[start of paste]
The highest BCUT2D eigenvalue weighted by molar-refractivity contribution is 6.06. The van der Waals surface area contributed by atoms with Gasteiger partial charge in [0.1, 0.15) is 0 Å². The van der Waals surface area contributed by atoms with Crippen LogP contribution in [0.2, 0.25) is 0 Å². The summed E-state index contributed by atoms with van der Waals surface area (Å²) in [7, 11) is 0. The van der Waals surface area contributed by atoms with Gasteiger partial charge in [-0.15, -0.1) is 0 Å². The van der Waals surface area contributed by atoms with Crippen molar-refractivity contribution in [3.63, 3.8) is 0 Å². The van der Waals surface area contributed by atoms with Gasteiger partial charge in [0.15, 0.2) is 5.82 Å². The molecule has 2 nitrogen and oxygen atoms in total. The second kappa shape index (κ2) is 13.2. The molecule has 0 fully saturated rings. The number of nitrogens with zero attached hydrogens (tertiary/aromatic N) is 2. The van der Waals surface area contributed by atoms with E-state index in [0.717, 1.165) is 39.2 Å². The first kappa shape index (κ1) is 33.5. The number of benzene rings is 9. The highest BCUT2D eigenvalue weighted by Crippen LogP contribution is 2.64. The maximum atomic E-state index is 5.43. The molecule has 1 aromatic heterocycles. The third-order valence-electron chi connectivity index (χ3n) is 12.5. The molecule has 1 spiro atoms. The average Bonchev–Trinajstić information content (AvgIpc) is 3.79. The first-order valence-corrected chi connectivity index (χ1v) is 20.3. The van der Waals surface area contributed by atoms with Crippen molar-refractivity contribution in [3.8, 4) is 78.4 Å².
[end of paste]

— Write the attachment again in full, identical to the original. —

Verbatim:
The highest BCUT2D eigenvalue weighted by molar-refractivity contribution is 6.06. The van der Waals surface area contributed by atoms with Gasteiger partial charge in [0.1, 0.15) is 0 Å². The van der Waals surface area contributed by atoms with Crippen LogP contribution in [0.2, 0.25) is 0 Å². The summed E-state index contributed by atoms with van der Waals surface area (Å²) in [7, 11) is 0. The van der Waals surface area contributed by atoms with Gasteiger partial charge in [-0.15, -0.1) is 0 Å². The van der Waals surface area contributed by atoms with Crippen molar-refractivity contribution in [3.63, 3.8) is 0 Å². The van der Waals surface area contributed by atoms with Gasteiger partial charge in [0.15, 0.2) is 5.82 Å². The molecule has 2 nitrogen and oxygen atoms in total. The second kappa shape index (κ2) is 13.2. The molecule has 0 fully saturated rings. The number of nitrogens with zero attached hydrogens (tertiary/aromatic N) is 2. The van der Waals surface area contributed by atoms with E-state index in [0.717, 1.165) is 39.2 Å². The first kappa shape index (κ1) is 33.5. The number of benzene rings is 9. The highest BCUT2D eigenvalue weighted by Crippen LogP contribution is 2.64. The maximum atomic E-state index is 5.43. The molecule has 1 aromatic heterocycles. The third-order valence-electron chi connectivity index (χ3n) is 12.5. The molecule has 1 spiro atoms. The average Bonchev–Trinajstić information content (AvgIpc) is 3.79. The first-order valence-corrected chi connectivity index (χ1v) is 20.3. The van der Waals surface area contributed by atoms with Crippen molar-refractivity contribution in [3.8, 4) is 78.4 Å².